By Sean Wardwell
Killeen Daily Herald
Texas Republican and Democratic party officials reached agreement Friday on an April 3 primary election.
The deal was approved by a federal court in San Antonio later in the day.
"I think the April 3 proposal is the way to go," said state Rep. Jimmie Don Aycock, R-Killeen. "It gives the court time to process the dilemma on maps and leaves Texas in a position to still be relevant to the national Republican and Democratic primaries."
The agreement caps rampant confusion and speculation after the Supreme Court last week issued a stay on maps drawn by three federal judges in San Antonio and made the original March 6 primary date unrealistic.
The Supreme Court will hear oral arguments in the redistricting case on Jan. 9. At that time, the court can either approve the court-drawn map, instruct the judges to redraw the maps or order the Legislature-drawn maps be used until legal challenges are settled.
In the interim, some Republican leaders had been pushing the idea of two primaries - one in March and another in May. The proposal proved to be both
unpopular and expensive.
Coryell County Judge John Firth said this week the cost of split primaries - at $25,000 per election - would break the county's election budget.
Uncertainty over not having set district lines led the San Antonio court Tuesday to order a temporary extension of the candidate filing deadline. The order also lessened residency requirements for filing until a map is approved.
Friday's agreement extended the filing deadline to Feb. 1.
Claudia Brown, former Killeen councilwoman and Democratic challenger to Aycock, said having a single primary would help voter turnout.
"There's very low voter turnout in Texas, compared to other states," she said. "(A split primary) would not have helped an already existing problem."
State party officials released a joint statement, praising the deal. In it, Boyd Richie, Texas Democratic chair, said he was pleased the state would not have to bear the expense of a split primary.
Steve Munisteri, state GOP chair, said he was glad the agreement provided a timeline for local and state conventions, while giving the court enough time to rule on district lines.
"It's great we're having only one election," said state Rep. Ralph Sheffield, R-Temple. "(The court) has so many things to work out. There are some districts that could still change at these court hearings."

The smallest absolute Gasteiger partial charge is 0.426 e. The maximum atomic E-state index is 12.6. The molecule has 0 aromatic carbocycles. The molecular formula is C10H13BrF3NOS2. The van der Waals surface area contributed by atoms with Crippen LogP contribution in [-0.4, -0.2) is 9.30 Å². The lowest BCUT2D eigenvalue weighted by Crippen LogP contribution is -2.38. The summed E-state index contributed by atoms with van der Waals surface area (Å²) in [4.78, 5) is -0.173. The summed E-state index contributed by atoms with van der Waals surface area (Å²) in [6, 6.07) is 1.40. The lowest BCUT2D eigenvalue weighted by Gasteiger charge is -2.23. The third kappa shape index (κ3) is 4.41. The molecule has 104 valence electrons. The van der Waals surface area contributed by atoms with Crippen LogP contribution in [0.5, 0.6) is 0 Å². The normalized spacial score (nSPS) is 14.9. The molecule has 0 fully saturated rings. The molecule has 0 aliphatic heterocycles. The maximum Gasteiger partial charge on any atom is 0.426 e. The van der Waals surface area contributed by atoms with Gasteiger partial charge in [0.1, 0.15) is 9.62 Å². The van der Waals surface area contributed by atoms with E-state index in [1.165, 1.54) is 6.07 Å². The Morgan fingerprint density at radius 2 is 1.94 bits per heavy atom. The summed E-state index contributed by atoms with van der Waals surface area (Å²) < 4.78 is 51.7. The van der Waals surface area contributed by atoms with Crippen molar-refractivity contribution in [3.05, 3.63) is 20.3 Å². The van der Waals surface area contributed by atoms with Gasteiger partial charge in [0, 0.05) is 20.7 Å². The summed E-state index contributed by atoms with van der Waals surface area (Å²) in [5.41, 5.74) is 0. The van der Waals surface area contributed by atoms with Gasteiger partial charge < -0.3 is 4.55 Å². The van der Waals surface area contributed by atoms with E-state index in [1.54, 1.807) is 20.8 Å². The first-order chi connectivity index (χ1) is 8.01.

John Alaniz of Temple, who is challenging Sheffield for the District 55 Republican nomination, said the deal gives voters the time they need to choose.
"I'm happy the voters will have more time to study the candidates," he said.
The issue of when to have the primary was raised when the panel of judges in San Antonio last month ruled the maps drawn by the Republican-dominated Legislature were retrogressive, depriving minority voters of a choice in representation. The judges then drew their own district maps.
Texas Attorney General Greg Abbott asked the Supreme Court for a stay regarding implementation of the court's maps, which it granted, ordering a Jan. 9 hearing.
After the 2010 census, Texas gained four additional congressional seats, based largely on an expanding minority population. The maps approved by the Legislature sparked six lawsuits, which were consolidated into the case being heard in San Antonio.
That same legal battle also is being fought in front of a federal three-judge panel in Washington, D.C., which is expected to hear arguments Jan. 17.
Contact Sean Wardwell at firstname.lastname@example.org or (254) 501-7552. Follow him on Twitter at KDHcity.
Filing deadline - Feb. 1.
Ballot placement drawing - Feb. 3.
Primary election - April 3.
Senate district and county conventions - Either April 14 or 21.
Runoff (if needed) - June 5.
Residency requirements: Candidates must be a resident of the district they seek to represent from Feb. 1, until the date of the general election. Candidates will be allowed to re-file, amend their previous filing or withdraw with a refund of the filing fee before Feb. 1. Any petitions submitted in lieu of a filing fee must contain the signatures of registered voters from the area the candidate wishes to represent.